Cryoablation Effective in Breast Cancer Patients, Even With Large Tumors

Findings seen among poor surgical candidates, with recurrence risk of 10 percent seen at 16 months
Cryoablation Effective in Breast Cancer Patients, Even With Large Tumors
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Medically Reviewed By:
Mark Arredondo, M.D.

TUESDAY, March 26, 2024 (HealthDay News) -- Cryoablation can be performed effectively in nonsurgical breast cancer patients with varying tumors, according to a study presented at the annual meeting of the Society of Interventional Radiology, held from March 23 to 28 in Salt Lake City.

Jolie Jean, M.D., from Weill Cornell, and Yolanda Bryce, M.D., from the Memorial Sloan Kettering Cancer Center, both in New York City, presented their technique for cryoablation of primary breast cancer (treated from January 2017 to March 2023). The analysis included 60 patients with breast cancer (48 had invasive ductal carcinoma) who were poor surgical candidates or refused surgery.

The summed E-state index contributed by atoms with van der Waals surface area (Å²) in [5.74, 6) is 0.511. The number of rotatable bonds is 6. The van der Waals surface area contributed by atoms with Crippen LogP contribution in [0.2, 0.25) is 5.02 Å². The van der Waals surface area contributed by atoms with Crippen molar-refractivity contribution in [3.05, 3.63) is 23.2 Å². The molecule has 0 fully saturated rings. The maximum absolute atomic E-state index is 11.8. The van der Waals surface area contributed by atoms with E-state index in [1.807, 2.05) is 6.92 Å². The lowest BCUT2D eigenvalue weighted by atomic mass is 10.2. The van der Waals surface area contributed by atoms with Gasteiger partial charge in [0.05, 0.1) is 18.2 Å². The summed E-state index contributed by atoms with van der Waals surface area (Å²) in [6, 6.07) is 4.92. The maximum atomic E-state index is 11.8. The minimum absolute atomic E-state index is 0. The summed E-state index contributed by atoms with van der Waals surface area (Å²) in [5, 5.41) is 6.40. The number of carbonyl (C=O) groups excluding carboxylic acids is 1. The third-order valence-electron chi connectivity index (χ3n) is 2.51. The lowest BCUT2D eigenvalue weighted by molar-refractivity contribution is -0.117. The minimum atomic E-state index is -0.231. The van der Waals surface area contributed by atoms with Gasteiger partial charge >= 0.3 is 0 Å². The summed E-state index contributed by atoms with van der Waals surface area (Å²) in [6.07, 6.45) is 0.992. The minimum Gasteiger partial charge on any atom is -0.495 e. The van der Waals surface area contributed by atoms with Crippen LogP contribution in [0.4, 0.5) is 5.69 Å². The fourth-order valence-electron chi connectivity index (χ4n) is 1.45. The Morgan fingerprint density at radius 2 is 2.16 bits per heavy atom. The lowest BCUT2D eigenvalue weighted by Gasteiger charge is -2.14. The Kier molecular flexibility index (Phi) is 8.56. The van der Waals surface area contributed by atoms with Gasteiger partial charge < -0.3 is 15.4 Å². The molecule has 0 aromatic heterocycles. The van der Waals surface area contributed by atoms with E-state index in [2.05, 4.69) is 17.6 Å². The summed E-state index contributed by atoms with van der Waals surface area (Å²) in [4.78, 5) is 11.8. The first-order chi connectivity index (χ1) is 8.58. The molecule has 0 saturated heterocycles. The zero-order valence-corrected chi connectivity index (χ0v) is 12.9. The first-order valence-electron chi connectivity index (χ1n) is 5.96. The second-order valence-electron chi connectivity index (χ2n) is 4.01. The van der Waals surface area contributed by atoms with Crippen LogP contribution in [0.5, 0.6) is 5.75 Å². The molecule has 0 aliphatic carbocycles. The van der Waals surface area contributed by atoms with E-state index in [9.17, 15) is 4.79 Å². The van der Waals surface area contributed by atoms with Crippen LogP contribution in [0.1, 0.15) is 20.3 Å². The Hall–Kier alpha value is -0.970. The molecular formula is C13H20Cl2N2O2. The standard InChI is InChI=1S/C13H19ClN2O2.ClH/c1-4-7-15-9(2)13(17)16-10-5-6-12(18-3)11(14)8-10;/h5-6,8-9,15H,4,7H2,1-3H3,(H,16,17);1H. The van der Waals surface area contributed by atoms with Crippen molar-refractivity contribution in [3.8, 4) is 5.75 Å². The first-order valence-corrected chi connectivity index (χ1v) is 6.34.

The researchers found that during a median follow-up of 16 months, there was a recurrence rate of 10 percent (six patients). The risk for recurrence was higher among patients with poorly differentiated disease (risk ratio, 5.5). Invasive lobular carcinoma, estrogen receptor or progesterone receptor, and triple-negative status were not associated with risk. Furthermore, tumor size was similar between the recurrence and nonrecurrence groups (2.53 and 2.54 cm, respectively).

"Surgery is still the best option for tumor removal, but there are thousands of women who, for various reasons, cannot have surgery," Bryce said in a statement. "We are optimistic that this can give more women hope on their treatment journeys."

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